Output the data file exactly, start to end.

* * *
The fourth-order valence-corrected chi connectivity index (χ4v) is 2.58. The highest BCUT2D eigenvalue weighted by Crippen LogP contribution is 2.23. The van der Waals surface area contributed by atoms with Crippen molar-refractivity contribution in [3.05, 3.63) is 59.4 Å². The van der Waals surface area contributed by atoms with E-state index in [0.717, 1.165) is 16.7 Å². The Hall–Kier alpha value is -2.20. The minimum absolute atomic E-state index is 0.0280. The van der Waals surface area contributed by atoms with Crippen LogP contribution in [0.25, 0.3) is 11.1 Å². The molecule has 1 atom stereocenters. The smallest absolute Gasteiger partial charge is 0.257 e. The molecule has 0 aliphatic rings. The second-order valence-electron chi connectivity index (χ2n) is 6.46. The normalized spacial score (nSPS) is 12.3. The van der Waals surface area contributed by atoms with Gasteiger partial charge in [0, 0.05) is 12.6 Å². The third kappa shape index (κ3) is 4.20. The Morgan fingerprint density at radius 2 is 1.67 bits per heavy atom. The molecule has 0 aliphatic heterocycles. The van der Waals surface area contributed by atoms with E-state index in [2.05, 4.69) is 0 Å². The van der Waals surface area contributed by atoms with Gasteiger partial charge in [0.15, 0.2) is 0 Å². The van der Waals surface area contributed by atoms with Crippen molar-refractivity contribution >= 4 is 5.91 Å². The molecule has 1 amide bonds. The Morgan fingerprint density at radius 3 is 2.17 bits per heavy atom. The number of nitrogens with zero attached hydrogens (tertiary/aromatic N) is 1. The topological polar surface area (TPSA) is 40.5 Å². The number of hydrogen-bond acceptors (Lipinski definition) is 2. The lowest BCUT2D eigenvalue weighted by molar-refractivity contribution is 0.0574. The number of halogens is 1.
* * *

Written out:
The fourth-order valence-corrected chi connectivity index (χ4v) is 2.58. The highest BCUT2D eigenvalue weighted by Crippen LogP contribution is 2.23. The van der Waals surface area contributed by atoms with Crippen molar-refractivity contribution in [3.05, 3.63) is 59.4 Å². The van der Waals surface area contributed by atoms with E-state index in [0.717, 1.165) is 16.7 Å². The Hall–Kier alpha value is -2.20. The minimum absolute atomic E-state index is 0.0280. The van der Waals surface area contributed by atoms with Crippen LogP contribution in [0.25, 0.3) is 11.1 Å². The molecule has 1 atom stereocenters. The smallest absolute Gasteiger partial charge is 0.257 e. The molecule has 0 aliphatic rings. The second-order valence-electron chi connectivity index (χ2n) is 6.46. The normalized spacial score (nSPS) is 12.3. The van der Waals surface area contributed by atoms with Gasteiger partial charge in [0, 0.05) is 12.6 Å². The third kappa shape index (κ3) is 4.20. The Morgan fingerprint density at radius 2 is 1.67 bits per heavy atom. The molecule has 0 aliphatic heterocycles. The van der Waals surface area contributed by atoms with E-state index in [2.05, 4.69) is 0 Å². The van der Waals surface area contributed by atoms with Gasteiger partial charge in [0.15, 0.2) is 0 Å². The van der Waals surface area contributed by atoms with Crippen molar-refractivity contribution >= 4 is 5.91 Å². The molecule has 1 amide bonds. The Morgan fingerprint density at radius 3 is 2.17 bits per heavy atom. The number of nitrogens with zero attached hydrogens (tertiary/aromatic N) is 1. The topological polar surface area (TPSA) is 40.5 Å². The number of hydrogen-bond acceptors (Lipinski definition) is 2. The lowest BCUT2D eigenvalue weighted by molar-refractivity contribution is 0.0574. The number of halogens is 1.